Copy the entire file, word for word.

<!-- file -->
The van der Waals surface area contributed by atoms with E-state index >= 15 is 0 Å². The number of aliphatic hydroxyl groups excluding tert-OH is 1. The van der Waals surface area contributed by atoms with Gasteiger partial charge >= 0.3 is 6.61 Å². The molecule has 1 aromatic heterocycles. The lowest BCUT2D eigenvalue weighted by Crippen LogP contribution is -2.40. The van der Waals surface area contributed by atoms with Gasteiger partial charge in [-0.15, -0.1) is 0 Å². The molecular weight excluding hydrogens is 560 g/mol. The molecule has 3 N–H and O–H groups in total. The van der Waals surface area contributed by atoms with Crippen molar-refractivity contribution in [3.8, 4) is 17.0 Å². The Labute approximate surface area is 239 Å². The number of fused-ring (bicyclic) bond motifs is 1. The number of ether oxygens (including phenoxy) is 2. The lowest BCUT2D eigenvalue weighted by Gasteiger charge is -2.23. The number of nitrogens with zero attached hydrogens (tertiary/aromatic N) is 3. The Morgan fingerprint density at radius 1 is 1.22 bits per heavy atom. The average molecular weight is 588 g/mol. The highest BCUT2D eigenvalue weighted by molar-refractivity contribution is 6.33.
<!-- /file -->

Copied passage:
The van der Waals surface area contributed by atoms with E-state index >= 15 is 0 Å². The number of aliphatic hydroxyl groups excluding tert-OH is 1. The van der Waals surface area contributed by atoms with Gasteiger partial charge >= 0.3 is 6.61 Å². The molecule has 1 aromatic heterocycles. The lowest BCUT2D eigenvalue weighted by Crippen LogP contribution is -2.40. The van der Waals surface area contributed by atoms with Gasteiger partial charge in [-0.15, -0.1) is 0 Å². The molecular weight excluding hydrogens is 560 g/mol. The molecule has 3 N–H and O–H groups in total. The van der Waals surface area contributed by atoms with Crippen molar-refractivity contribution in [3.8, 4) is 17.0 Å². The Labute approximate surface area is 239 Å². The number of fused-ring (bicyclic) bond motifs is 1. The number of ether oxygens (including phenoxy) is 2. The lowest BCUT2D eigenvalue weighted by Gasteiger charge is -2.23. The number of nitrogens with zero attached hydrogens (tertiary/aromatic N) is 3. The Morgan fingerprint density at radius 1 is 1.22 bits per heavy atom. The average molecular weight is 588 g/mol. The highest BCUT2D eigenvalue weighted by molar-refractivity contribution is 6.33.